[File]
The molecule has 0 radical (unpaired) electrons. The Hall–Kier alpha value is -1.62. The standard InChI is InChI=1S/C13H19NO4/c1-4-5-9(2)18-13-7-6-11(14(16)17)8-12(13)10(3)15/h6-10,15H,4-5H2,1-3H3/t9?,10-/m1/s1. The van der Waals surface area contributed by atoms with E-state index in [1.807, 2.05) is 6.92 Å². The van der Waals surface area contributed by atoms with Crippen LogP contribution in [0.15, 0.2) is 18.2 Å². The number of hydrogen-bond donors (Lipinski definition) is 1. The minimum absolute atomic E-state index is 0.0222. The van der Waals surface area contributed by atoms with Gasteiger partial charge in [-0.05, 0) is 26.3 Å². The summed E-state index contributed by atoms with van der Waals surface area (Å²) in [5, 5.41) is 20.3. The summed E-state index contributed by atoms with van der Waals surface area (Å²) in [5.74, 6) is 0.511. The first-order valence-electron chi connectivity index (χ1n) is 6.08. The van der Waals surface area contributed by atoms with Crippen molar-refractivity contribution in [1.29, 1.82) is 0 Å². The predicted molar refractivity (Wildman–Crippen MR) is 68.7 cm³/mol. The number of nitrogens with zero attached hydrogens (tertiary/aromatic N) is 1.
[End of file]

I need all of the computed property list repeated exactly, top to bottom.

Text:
The molecule has 0 radical (unpaired) electrons. The Hall–Kier alpha value is -1.62. The standard InChI is InChI=1S/C13H19NO4/c1-4-5-9(2)18-13-7-6-11(14(16)17)8-12(13)10(3)15/h6-10,15H,4-5H2,1-3H3/t9?,10-/m1/s1. The van der Waals surface area contributed by atoms with E-state index in [1.807, 2.05) is 6.92 Å². The van der Waals surface area contributed by atoms with Crippen LogP contribution in [0.15, 0.2) is 18.2 Å². The number of hydrogen-bond donors (Lipinski definition) is 1. The minimum absolute atomic E-state index is 0.0222. The van der Waals surface area contributed by atoms with Gasteiger partial charge in [-0.05, 0) is 26.3 Å². The summed E-state index contributed by atoms with van der Waals surface area (Å²) in [5, 5.41) is 20.3. The summed E-state index contributed by atoms with van der Waals surface area (Å²) in [5.74, 6) is 0.511. The first-order valence-electron chi connectivity index (χ1n) is 6.08. The van der Waals surface area contributed by atoms with Crippen molar-refractivity contribution in [1.29, 1.82) is 0 Å². The predicted molar refractivity (Wildman–Crippen MR) is 68.7 cm³/mol. The number of nitrogens with zero attached hydrogens (tertiary/aromatic N) is 1.